Local Edition

Poynter Results

  • Safety


    When local journalists come under attack

    A note from Kristen: Almost two weeks ago, the city of Annapolis lost five people in an attack on the Capital Gazette.

    Along with horror, grief and anger, one of the things I think a lot of us felt as we learned more was dread. If you've been threatened for doing your job, and a lot of us have, what happened in Maryland brought that terror right back to the surface. 

  • Innovation


    5 ways these small newsrooms did big projects

    I got one angry email about this series. It said, basically, that none of this is saving any newspaper jobs. That’s fair. It’s not. But the purpose of this series wasn’t to save jobs.

    It was, instead, to highlight what’s possible in spite of all of the forces working against local journalism. We’ve been over those forces before and will continue as long as they exist.

    But. But. But.

    Look at what’s possible for staffs of 60, 30, 10, four and one.

  • Innovation


    5 ways your small newsroom can make big projects manageable

    What are some of your favorite pieces of journalism right now? Maybe they're interactives, longform narratives, investigations, stunning photojournalism, immersive podcasts, critical breaking news or revelatory documentaries.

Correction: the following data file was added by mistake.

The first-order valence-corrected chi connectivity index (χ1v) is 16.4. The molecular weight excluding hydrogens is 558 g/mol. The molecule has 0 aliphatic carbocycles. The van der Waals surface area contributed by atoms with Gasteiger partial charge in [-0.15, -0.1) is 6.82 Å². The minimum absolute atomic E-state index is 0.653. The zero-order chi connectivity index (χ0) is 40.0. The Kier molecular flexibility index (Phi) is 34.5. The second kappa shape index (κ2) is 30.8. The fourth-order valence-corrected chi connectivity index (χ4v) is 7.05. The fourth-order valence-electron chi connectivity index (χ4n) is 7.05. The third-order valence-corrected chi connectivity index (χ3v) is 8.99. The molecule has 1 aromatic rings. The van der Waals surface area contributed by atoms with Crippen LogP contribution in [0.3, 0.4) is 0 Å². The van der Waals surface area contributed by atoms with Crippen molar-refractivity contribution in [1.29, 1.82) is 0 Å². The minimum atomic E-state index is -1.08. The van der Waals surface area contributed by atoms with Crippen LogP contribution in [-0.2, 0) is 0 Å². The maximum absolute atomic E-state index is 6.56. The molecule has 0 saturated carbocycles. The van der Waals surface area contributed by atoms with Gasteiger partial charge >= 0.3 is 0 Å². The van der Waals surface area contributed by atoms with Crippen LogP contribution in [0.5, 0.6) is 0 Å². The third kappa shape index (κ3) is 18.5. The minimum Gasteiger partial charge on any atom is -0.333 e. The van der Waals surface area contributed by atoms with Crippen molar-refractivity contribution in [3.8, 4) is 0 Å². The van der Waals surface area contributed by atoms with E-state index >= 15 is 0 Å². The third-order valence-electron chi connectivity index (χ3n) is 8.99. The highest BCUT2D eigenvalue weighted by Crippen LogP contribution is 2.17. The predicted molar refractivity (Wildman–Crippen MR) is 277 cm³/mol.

Now, how many of those are from local newsrooms? 

  • Innovation


    This 18-year-old asked for an AJC subscription for Christmas

    Jonathan O’Brien’s media habits probably aren’t that typical for 18-year-old recent high school grads.

    He starts his day catching up on local news with Atlanta’s WSB radio station. Then he reads CNN, Politico and Fox News.

    “I like to read a little bit of everything,” he said.

    Oh, and he’s a digital subscriber to the Atlanta Journal-Constitution, which he reads every morning. He loves the politics coverage.

    “I think it might have been a Christmas present,” he said.

  • Innovation


    Here’s how the subscriber funnel, or whatever you want to call it, works

    Last week we introduced several alternatives to the funnel, the concept of turning casual audiences into loyal ones (aka members or subscribers, who support the survival of the journalism.)

    A lot of you liked the waterslide/waterpark concept. It shows there are different paths with one goal — retention.

    Gwen Vargo, director of reader revenue at the American Press Institute, doesn’t have a better term. But like a lot of people, she’s not crazy about “funnel.”

  • Innovation


    Is funnel even the right concept for building audiences?

    People have a lot of feelings about funnels.

    I intended to spend this week breaking down the concept of the subscriber funnel and what jobs and tasks go into it.

    But you all presented a lot of alternatives, so this week, we’re going to spend a bit more time there first.

  • Innovation


    3 questions to ask before starting that membership program

    This piece originally appeared in Local Edition, our newsletter following the digital transformation of local news. Want to be part of the conversation? You can sign up here.

    From the beginning, Tracey Taylor knew a few things about what Berkeleyside was and wasn’t going to be.

    “We knew from the outset that we weren’t going to be a nonprofit,” said Taylor, co-founder and managing editor. “We didn’t want to go that route.”

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